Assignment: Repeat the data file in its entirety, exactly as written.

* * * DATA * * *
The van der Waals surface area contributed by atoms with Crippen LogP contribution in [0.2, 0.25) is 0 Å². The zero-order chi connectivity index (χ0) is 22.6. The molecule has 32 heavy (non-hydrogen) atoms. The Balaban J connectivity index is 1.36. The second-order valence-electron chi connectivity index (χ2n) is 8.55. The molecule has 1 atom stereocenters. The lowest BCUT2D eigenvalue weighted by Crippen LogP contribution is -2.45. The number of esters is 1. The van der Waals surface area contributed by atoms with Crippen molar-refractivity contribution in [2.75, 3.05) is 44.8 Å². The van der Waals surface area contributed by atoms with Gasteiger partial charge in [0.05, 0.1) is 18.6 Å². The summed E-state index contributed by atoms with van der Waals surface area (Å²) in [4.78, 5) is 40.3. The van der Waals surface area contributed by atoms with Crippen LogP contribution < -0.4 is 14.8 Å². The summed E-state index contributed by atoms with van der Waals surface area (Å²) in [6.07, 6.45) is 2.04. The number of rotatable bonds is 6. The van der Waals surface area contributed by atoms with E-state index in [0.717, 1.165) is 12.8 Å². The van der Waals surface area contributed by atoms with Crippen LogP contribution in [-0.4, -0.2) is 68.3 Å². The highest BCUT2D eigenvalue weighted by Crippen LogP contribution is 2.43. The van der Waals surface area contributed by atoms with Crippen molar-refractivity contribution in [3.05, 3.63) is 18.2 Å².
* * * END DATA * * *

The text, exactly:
The van der Waals surface area contributed by atoms with Crippen LogP contribution in [0.2, 0.25) is 0 Å². The zero-order chi connectivity index (χ0) is 22.6. The molecule has 32 heavy (non-hydrogen) atoms. The Balaban J connectivity index is 1.36. The second-order valence-electron chi connectivity index (χ2n) is 8.55. The molecule has 1 atom stereocenters. The lowest BCUT2D eigenvalue weighted by Crippen LogP contribution is -2.45. The number of esters is 1. The van der Waals surface area contributed by atoms with Crippen molar-refractivity contribution in [2.75, 3.05) is 44.8 Å². The van der Waals surface area contributed by atoms with Gasteiger partial charge in [0.05, 0.1) is 18.6 Å². The summed E-state index contributed by atoms with van der Waals surface area (Å²) in [4.78, 5) is 40.3. The van der Waals surface area contributed by atoms with Crippen LogP contribution < -0.4 is 14.8 Å². The summed E-state index contributed by atoms with van der Waals surface area (Å²) in [6.07, 6.45) is 2.04. The number of rotatable bonds is 6. The van der Waals surface area contributed by atoms with E-state index in [0.717, 1.165) is 12.8 Å². The van der Waals surface area contributed by atoms with Crippen LogP contribution in [-0.4, -0.2) is 68.3 Å². The highest BCUT2D eigenvalue weighted by Crippen LogP contribution is 2.43. The van der Waals surface area contributed by atoms with Crippen molar-refractivity contribution in [3.05, 3.63) is 18.2 Å².